Changing the point of view, this two-dimensional work is the assembly of DNA, cells etc. Although it cannot be seen clearly now, it can be said that this is also an archive of people. In the exhibition, besides one of the works in this series, the film shot in each place and pictures were exhibited. The film was shown in the iPhone which had been used for the actual shooting.
In the first space, there was the installation destructed and broken apart, and in the space behind on a diagonal line, there was this work. This composition can be said to show a will to overcome the problems in this half a century, regenerate and combine them into one different form.”
A documentary film of the series held in Los Angeles, the US.
People were asked what love is after they kissed on the canvas.
Director of photography / Editor
Sound technician / Designer
Q. Why does not it have lipstick marks?
A. We asked people to kiss the canvas after they wiped their lips regardless of gender. A lot of people kissed on the canvas yet it remined white surprisingly.
Q. How did you speak to people?
A. There were considerable theatrical/visual elements in the instructions to people. We believe this also reflects the [technique] of the film.
From a re-excavation place to a constructive space
In our exhibition “1/2 Century later”, we mainly placed two works; “Beyond good and evil, make way toward the wasteland.”, a sculpture work which expresses a destructed/weathered room in the last scene of the movie “2001: A Space Odyssey” (Stanley Kubrick, 1968), and “White Painting”, a pure white two-dimensional work, or a minimum architecture, which was impressed with the kisses of 100 people.
The space for the exhibition was like a cube and the longest distance was on the diagonal. Thus we placed these two pieces of work on this vector relatively and made a classical arrangement that centering the destructed sculpture and putting the painting in the back/surrounding. Since the objects in the center themselves are scattering, they cause parallax against the painting in the back.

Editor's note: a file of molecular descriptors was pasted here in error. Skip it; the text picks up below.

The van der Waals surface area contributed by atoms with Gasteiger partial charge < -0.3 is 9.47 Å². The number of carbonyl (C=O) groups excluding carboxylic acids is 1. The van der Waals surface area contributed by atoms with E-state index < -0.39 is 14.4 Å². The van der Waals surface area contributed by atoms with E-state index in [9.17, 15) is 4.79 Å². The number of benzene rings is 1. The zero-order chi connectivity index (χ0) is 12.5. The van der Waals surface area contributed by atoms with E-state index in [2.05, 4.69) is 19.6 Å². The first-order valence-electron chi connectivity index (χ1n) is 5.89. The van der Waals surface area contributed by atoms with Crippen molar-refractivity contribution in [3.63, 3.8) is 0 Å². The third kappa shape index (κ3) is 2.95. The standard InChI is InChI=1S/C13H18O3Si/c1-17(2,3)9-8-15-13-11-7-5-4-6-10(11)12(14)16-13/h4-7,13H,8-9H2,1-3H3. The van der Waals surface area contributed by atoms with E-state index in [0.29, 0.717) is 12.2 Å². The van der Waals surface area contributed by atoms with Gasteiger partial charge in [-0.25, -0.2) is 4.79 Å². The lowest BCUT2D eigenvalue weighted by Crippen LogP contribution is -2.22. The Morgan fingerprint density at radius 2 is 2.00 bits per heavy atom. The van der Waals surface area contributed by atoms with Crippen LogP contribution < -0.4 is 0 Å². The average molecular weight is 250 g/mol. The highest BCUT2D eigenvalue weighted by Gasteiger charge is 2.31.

Audiences first go through the ruined room and then they encounter White Painting in the space behind. The movie “2001: A Space Odyssey” was released in 1968 and this exhibition was held in the end of 2017. The exhibition title “1/2 Century later” means both “half a century from then” and “half a century from now on”.
Outline (Excerpted from exhibition information)
THE EUGENE Studio 1/2 Century later.
Duration: November 21 (Tue) to December 24 (Sun), 2016
The Shiseido Gallery is pleased to announce the exhibition “THE EUGENE Studio — 1/2 Century Later,” which will run from November 21 (Tue) through December 24 (Sun). THE EUGENE Studio is a completely new artist team focusing on contemporary art that pushes the conventional boundaries outward toward the creation of the next society. Along with design groups like teamLab and others, THE EUGENE Studio’s Japanese artist team has been garnering worldwide attention, its activities arguably establishing a new 21st-century image of what it is to be an artist.*1
For this exhibition, THE EUGENE Studio presents an installation of previously unseen works based around the motif of “1968,”*2 and the exhibition title “1/2 Century Later” refers to “the half century since then” (as well as “the half century from now”). THE EUGENE Studio has been exploring fresh new images of the future that “we of today” can create by connecting with today’s reality and contrasting such images with our previous images of the future. This exhibition space features a large glass-sheet installation piece on the motif “the legacy of ‘future images’ drawn by the stories of the past,” and around this are arranged works that reflect the next future.